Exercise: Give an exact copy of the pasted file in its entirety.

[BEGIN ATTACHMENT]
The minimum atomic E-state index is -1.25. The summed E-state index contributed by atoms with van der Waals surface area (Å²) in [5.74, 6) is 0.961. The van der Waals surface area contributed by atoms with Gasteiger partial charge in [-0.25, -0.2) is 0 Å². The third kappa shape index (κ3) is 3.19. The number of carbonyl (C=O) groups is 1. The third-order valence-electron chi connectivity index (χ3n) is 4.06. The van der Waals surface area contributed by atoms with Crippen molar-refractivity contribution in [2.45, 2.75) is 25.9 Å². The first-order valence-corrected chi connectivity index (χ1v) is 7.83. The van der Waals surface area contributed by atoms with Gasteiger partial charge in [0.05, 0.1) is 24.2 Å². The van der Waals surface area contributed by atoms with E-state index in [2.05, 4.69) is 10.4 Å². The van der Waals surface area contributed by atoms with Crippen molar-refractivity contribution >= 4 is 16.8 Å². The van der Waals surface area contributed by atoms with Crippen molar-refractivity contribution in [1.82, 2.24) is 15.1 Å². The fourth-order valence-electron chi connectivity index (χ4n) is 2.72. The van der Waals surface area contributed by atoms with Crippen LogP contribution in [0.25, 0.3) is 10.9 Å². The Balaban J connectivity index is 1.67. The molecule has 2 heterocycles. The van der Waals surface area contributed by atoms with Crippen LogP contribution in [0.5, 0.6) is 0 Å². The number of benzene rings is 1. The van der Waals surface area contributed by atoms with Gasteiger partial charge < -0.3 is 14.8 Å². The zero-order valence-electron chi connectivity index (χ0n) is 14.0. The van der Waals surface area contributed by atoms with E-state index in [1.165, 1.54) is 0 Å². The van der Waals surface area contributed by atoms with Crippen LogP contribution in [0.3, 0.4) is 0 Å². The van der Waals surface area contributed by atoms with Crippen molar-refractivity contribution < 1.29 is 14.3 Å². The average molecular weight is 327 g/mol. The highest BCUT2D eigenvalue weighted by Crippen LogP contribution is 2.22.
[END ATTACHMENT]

The minimum atomic E-state index is -1.25. The summed E-state index contributed by atoms with van der Waals surface area (Å²) in [5.74, 6) is 0.961. The van der Waals surface area contributed by atoms with Gasteiger partial charge in [-0.25, -0.2) is 0 Å². The third kappa shape index (κ3) is 3.19. The number of carbonyl (C=O) groups is 1. The third-order valence-electron chi connectivity index (χ3n) is 4.06. The van der Waals surface area contributed by atoms with Crippen molar-refractivity contribution in [2.45, 2.75) is 25.9 Å². The first-order valence-corrected chi connectivity index (χ1v) is 7.83. The van der Waals surface area contributed by atoms with Gasteiger partial charge in [0.05, 0.1) is 24.2 Å². The van der Waals surface area contributed by atoms with E-state index in [2.05, 4.69) is 10.4 Å². The van der Waals surface area contributed by atoms with Crippen molar-refractivity contribution >= 4 is 16.8 Å². The van der Waals surface area contributed by atoms with Crippen molar-refractivity contribution in [1.82, 2.24) is 15.1 Å². The fourth-order valence-electron chi connectivity index (χ4n) is 2.72. The van der Waals surface area contributed by atoms with Crippen LogP contribution in [0.25, 0.3) is 10.9 Å². The Balaban J connectivity index is 1.67. The molecule has 2 heterocycles. The van der Waals surface area contributed by atoms with Crippen LogP contribution in [0.5, 0.6) is 0 Å². The number of benzene rings is 1. The van der Waals surface area contributed by atoms with Gasteiger partial charge < -0.3 is 14.8 Å². The zero-order valence-electron chi connectivity index (χ0n) is 14.0. The van der Waals surface area contributed by atoms with E-state index in [1.165, 1.54) is 0 Å². The van der Waals surface area contributed by atoms with Crippen LogP contribution in [0.3, 0.4) is 0 Å². The van der Waals surface area contributed by atoms with Crippen molar-refractivity contribution < 1.29 is 14.3 Å². The average molecular weight is 327 g/mol. The highest BCUT2D eigenvalue weighted by Crippen LogP contribution is 2.22.